Mary Schapiro, chairman of the Securities and Exchange Commission (SEC), told a Senate Appropriations Subcommittee on Wednesday that the agency would use the recent $74 million funding boost that it received under the FY2011 continuing resolution to fill vacancies “to meet key strategic needs, perform tasks required by the Dodd-Frank Act, and continue to improve agency operations.”
The funding boost, Schapiro told the Subcommittee on Financial Services and General Government, which is chaired by Sen. Dick Durbin, D-Ill., will allow the SEC to “address important staffing needs,” particularly within the Division of Trading and Markets, Division of Enforcement, and Office of Compliance Inspections and Examinations (OCIE). Schapiro said the agency will use the funds to revitalize “core programs such as enforcement and inspections activities, as well as addressing new responsibilities such as enhancing oversight of credit rating agencies and adding staff with expertise in critical areas such as derivatives.”
In the last five months of FY 2011, Schapiro said that the SEC will also use some of the additional funds to modernize and enhance the agency’s outdated technology. “We will be making key investments in general IT infrastructure modernization, including refreshing old technology and system hardware and software,” Schapiro said.
The SEC’s $1.41 billion funding request for FY 2012, an increase of $222 million over the new FY 2011 appropriation level, if enacted, would allow the SEC to add about 780 positions by the end of FY 2012, Schapiro said. Forty percent (or 312 positions) would be used to “strengthen and support core SEC operations,” while 60% (or 468 positions) would be used to implement the Dodd-Frank Act.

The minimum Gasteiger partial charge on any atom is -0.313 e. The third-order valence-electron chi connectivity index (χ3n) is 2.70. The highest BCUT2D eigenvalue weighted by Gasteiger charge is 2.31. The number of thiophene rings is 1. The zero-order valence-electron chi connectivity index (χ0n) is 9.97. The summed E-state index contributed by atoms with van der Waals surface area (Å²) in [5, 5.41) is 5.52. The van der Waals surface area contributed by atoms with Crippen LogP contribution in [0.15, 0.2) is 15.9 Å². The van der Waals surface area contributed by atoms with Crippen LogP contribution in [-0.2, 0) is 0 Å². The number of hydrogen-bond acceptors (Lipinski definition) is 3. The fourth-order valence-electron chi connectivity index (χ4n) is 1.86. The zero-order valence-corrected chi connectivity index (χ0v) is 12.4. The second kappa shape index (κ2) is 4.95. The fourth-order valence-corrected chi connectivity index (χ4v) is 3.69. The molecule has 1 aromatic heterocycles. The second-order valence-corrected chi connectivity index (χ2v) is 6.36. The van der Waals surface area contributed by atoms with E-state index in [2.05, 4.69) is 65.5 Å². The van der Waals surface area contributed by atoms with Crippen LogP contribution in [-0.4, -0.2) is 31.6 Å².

As to derivatives oversight, the House Agriculture Committee approved on Wednesday H.R. 1573, legislation that would extend the July 21 effective implementation date for the derivatives-related section of the Dodd-Frank Act by 18 months.
Ken Bentsen, executive VP of public policy and advocacy for the Securities Industry Financial Markets Association (SIFMA), said in a statement after passage of the bill that SIFMA believes “that the current July 21, 2011, deadline for the derivatives section of Dodd-Frank rulemaking does not provide adequate time for regulators to consider the critical issues related to this new regulatory system for over the counter derivatives markets.”
H.R. 1573, he said, “would provide additional time for regulators to draft rules, conduct additional cost-benefit analysis and consider the cumulative impacts of these rules on the market and how they would affect businesses and consumers.”